Neural networks are a bit specific in the sense that their training is usually very long, thus cross-validation is not used very often (if training would take 1 day, then doing 10 fold cross validation already takes over a week on a single machine). Moreover, one of the important hyperparameters is the number of training epochs. The optimal length of the training varies with different initializations and different training sets, so fixing number of epochs to one number and then training on all training data (training+validation) for this fixed number is not very reliable approach.

Instead, as you mentioned, some form of early stopping is used: Potentially, the model is trained for a long time, saving "snapshots" periodically, and eventually the "snapshot" with the best performance on some validation set is picked. To enable this, you have to always keep some portion of the validation data aside2. Therefore, you will never train the neural net on all of the samples.

Finally, there are plenty of other hyperparameters, such as the learning rate, weight decay, dropout ratios, but also the network architecture itself (depth, number of units, size of conv. kernels, etc.). You could potentially use the same validation set which you use for early stopping to tune these, but then again, you are overfitting to this set by using it for early stopping, so it does give you a biased estimate. Ideal would be, however, using yet another, separate validation set. Once you fix all the remaining hyperparameters, you could merge this second validation set into your final training set.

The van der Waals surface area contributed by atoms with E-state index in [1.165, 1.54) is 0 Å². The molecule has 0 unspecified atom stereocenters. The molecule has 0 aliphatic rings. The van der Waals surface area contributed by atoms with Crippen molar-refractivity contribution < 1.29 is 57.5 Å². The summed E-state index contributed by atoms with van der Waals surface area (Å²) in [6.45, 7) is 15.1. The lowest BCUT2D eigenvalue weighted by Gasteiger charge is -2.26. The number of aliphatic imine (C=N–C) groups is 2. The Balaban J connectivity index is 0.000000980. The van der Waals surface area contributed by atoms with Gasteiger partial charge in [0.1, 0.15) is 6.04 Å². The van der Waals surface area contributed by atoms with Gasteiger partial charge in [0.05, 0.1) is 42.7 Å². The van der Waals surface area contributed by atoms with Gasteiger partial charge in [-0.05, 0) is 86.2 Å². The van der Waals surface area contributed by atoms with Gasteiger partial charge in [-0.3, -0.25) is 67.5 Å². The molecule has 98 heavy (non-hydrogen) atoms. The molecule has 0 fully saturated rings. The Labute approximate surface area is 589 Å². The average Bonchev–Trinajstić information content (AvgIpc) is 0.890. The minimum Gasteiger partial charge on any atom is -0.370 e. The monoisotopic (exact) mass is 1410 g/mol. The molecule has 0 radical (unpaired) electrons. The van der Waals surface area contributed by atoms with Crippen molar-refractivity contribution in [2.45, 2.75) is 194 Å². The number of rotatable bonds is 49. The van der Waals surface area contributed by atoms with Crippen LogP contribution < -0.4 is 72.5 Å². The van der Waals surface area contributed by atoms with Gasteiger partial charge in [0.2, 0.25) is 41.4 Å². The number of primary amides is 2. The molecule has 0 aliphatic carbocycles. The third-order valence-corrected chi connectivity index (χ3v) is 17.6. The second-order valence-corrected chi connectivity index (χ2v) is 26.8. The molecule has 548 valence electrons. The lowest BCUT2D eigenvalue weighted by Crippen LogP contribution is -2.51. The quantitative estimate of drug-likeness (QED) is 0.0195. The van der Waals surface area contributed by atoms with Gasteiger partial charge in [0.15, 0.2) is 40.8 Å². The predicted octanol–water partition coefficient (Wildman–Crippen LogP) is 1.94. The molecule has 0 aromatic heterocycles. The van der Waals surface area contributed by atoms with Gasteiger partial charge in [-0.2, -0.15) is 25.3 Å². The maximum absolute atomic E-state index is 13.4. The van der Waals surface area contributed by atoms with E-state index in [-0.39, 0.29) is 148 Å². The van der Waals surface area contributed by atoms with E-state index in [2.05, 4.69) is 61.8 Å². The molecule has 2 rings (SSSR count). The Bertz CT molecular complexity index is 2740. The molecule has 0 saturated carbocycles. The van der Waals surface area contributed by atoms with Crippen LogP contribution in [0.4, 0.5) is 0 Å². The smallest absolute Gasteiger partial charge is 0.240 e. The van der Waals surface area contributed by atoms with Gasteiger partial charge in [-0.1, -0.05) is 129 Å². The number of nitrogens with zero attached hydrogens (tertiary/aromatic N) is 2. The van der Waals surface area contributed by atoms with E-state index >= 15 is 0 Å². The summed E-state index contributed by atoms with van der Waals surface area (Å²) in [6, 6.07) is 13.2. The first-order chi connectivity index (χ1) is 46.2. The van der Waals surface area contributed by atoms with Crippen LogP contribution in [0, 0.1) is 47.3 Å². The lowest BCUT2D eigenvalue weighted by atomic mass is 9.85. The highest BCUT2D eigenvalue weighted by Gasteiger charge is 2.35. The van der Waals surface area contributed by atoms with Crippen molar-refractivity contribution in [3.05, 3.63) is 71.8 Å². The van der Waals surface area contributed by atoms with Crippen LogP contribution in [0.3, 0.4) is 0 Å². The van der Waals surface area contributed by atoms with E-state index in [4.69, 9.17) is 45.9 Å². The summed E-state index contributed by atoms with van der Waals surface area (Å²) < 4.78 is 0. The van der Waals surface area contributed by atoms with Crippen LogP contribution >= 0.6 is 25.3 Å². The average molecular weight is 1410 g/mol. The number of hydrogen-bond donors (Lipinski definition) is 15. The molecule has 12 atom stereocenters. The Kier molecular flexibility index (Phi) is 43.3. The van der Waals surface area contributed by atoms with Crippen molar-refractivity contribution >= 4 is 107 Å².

To wrap it up:

  1. Split all your data into training + validation 1 + validation 2 + testing
  2. Train network on training, use validation 1 for early stopping
  3. Evaluate on validation 2, change hyperparameters, repeat 2.
  4. Select the best hyperparameter combination from 3., train network on training + validation 2, use validation 1 for early stopping
  5. Evaluate on testing. This is your final (real) model performance.

1 This is exactly the reason why Kaggle challenges have 2 test sets: a public and private one. You can use the public test set to check the performance of your model, but eventually it is the performance on the private test set that matters, and if you overfit to the public test set, you lose.

2 Amari et al. (1997) in their article Asymptotic Statistical Theory of Overtraining and Cross-Validation recommend setting the ratio of samples used for early stopping to $1/\sqrt{2N}$, where $N$ is the size of the training set.